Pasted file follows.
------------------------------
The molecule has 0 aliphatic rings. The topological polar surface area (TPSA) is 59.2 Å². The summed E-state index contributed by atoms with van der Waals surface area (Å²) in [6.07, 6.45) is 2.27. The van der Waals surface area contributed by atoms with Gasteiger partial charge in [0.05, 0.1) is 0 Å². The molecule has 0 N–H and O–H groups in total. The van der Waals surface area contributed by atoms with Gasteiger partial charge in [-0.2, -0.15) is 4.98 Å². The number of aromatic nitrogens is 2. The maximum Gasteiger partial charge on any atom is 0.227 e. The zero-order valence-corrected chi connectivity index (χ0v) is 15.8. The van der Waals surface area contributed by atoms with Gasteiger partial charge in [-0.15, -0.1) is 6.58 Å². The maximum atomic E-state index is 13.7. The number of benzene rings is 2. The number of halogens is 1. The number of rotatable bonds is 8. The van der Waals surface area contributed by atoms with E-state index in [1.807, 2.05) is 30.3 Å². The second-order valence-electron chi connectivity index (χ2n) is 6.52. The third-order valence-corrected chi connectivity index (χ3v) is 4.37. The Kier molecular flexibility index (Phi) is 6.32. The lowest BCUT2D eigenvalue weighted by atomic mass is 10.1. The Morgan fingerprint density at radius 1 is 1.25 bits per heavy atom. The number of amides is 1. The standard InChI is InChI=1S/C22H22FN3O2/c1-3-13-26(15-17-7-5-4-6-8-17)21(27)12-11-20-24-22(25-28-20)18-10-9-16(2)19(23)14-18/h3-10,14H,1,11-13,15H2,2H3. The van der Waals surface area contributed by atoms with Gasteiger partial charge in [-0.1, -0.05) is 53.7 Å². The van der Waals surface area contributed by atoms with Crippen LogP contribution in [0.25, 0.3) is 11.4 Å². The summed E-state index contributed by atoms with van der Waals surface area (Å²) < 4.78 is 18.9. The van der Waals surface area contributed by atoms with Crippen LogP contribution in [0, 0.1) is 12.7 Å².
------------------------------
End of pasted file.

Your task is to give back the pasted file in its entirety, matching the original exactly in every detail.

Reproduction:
The molecule has 0 aliphatic rings. The topological polar surface area (TPSA) is 59.2 Å². The summed E-state index contributed by atoms with van der Waals surface area (Å²) in [6.07, 6.45) is 2.27. The van der Waals surface area contributed by atoms with Gasteiger partial charge in [0.05, 0.1) is 0 Å². The molecule has 0 N–H and O–H groups in total. The van der Waals surface area contributed by atoms with Gasteiger partial charge in [-0.2, -0.15) is 4.98 Å². The number of aromatic nitrogens is 2. The maximum Gasteiger partial charge on any atom is 0.227 e. The zero-order valence-corrected chi connectivity index (χ0v) is 15.8. The van der Waals surface area contributed by atoms with Gasteiger partial charge in [-0.15, -0.1) is 6.58 Å². The maximum atomic E-state index is 13.7. The number of benzene rings is 2. The number of halogens is 1. The number of rotatable bonds is 8. The van der Waals surface area contributed by atoms with E-state index in [1.807, 2.05) is 30.3 Å². The second-order valence-electron chi connectivity index (χ2n) is 6.52. The third-order valence-corrected chi connectivity index (χ3v) is 4.37. The Kier molecular flexibility index (Phi) is 6.32. The lowest BCUT2D eigenvalue weighted by atomic mass is 10.1. The Morgan fingerprint density at radius 1 is 1.25 bits per heavy atom. The number of amides is 1. The standard InChI is InChI=1S/C22H22FN3O2/c1-3-13-26(15-17-7-5-4-6-8-17)21(27)12-11-20-24-22(25-28-20)18-10-9-16(2)19(23)14-18/h3-10,14H,1,11-13,15H2,2H3. The van der Waals surface area contributed by atoms with Gasteiger partial charge in [-0.1, -0.05) is 53.7 Å². The van der Waals surface area contributed by atoms with Crippen LogP contribution in [0.25, 0.3) is 11.4 Å². The summed E-state index contributed by atoms with van der Waals surface area (Å²) < 4.78 is 18.9. The van der Waals surface area contributed by atoms with Crippen LogP contribution in [0, 0.1) is 12.7 Å².